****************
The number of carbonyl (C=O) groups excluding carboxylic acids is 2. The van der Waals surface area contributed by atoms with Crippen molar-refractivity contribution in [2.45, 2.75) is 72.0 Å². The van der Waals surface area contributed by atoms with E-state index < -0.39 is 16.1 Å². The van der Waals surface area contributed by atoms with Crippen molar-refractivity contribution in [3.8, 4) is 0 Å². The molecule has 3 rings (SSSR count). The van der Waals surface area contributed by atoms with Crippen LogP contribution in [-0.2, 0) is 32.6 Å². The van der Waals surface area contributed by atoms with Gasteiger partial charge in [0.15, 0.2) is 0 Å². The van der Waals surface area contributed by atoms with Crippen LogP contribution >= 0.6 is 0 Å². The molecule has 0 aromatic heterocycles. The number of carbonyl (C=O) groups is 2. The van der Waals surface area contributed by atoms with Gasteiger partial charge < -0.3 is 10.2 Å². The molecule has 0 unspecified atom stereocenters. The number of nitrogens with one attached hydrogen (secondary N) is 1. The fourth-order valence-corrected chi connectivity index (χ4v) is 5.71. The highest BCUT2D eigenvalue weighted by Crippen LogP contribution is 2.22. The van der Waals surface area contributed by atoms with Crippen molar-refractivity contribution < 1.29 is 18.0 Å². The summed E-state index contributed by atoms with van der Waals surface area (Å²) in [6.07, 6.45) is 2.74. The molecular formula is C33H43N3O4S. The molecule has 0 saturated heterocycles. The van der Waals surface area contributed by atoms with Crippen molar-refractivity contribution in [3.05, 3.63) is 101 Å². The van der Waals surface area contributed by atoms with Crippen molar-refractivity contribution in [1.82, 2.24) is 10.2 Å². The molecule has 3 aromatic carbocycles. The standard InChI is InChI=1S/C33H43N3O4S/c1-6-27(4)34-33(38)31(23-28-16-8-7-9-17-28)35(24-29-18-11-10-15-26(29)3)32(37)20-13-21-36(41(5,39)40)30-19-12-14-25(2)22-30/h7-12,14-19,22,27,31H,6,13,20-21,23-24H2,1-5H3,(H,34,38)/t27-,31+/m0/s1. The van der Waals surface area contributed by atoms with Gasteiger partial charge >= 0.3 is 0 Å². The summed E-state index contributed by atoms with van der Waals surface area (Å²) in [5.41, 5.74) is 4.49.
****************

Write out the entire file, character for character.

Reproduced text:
The number of carbonyl (C=O) groups excluding carboxylic acids is 2. The van der Waals surface area contributed by atoms with Crippen molar-refractivity contribution in [2.45, 2.75) is 72.0 Å². The van der Waals surface area contributed by atoms with E-state index < -0.39 is 16.1 Å². The van der Waals surface area contributed by atoms with Crippen molar-refractivity contribution in [3.8, 4) is 0 Å². The molecule has 3 rings (SSSR count). The van der Waals surface area contributed by atoms with Crippen LogP contribution in [-0.2, 0) is 32.6 Å². The van der Waals surface area contributed by atoms with Gasteiger partial charge in [0.15, 0.2) is 0 Å². The van der Waals surface area contributed by atoms with Crippen LogP contribution >= 0.6 is 0 Å². The molecule has 0 aromatic heterocycles. The number of carbonyl (C=O) groups is 2. The van der Waals surface area contributed by atoms with Gasteiger partial charge < -0.3 is 10.2 Å². The molecule has 0 unspecified atom stereocenters. The number of nitrogens with one attached hydrogen (secondary N) is 1. The fourth-order valence-corrected chi connectivity index (χ4v) is 5.71. The highest BCUT2D eigenvalue weighted by Crippen LogP contribution is 2.22. The van der Waals surface area contributed by atoms with Crippen molar-refractivity contribution < 1.29 is 18.0 Å². The summed E-state index contributed by atoms with van der Waals surface area (Å²) in [6.07, 6.45) is 2.74. The molecular formula is C33H43N3O4S. The molecule has 0 saturated heterocycles. The van der Waals surface area contributed by atoms with Crippen molar-refractivity contribution in [3.05, 3.63) is 101 Å². The van der Waals surface area contributed by atoms with Crippen molar-refractivity contribution in [1.82, 2.24) is 10.2 Å². The molecule has 3 aromatic carbocycles. The standard InChI is InChI=1S/C33H43N3O4S/c1-6-27(4)34-33(38)31(23-28-16-8-7-9-17-28)35(24-29-18-11-10-15-26(29)3)32(37)20-13-21-36(41(5,39)40)30-19-12-14-25(2)22-30/h7-12,14-19,22,27,31H,6,13,20-21,23-24H2,1-5H3,(H,34,38)/t27-,31+/m0/s1. The van der Waals surface area contributed by atoms with Gasteiger partial charge >= 0.3 is 0 Å². The summed E-state index contributed by atoms with van der Waals surface area (Å²) in [5.41, 5.74) is 4.49.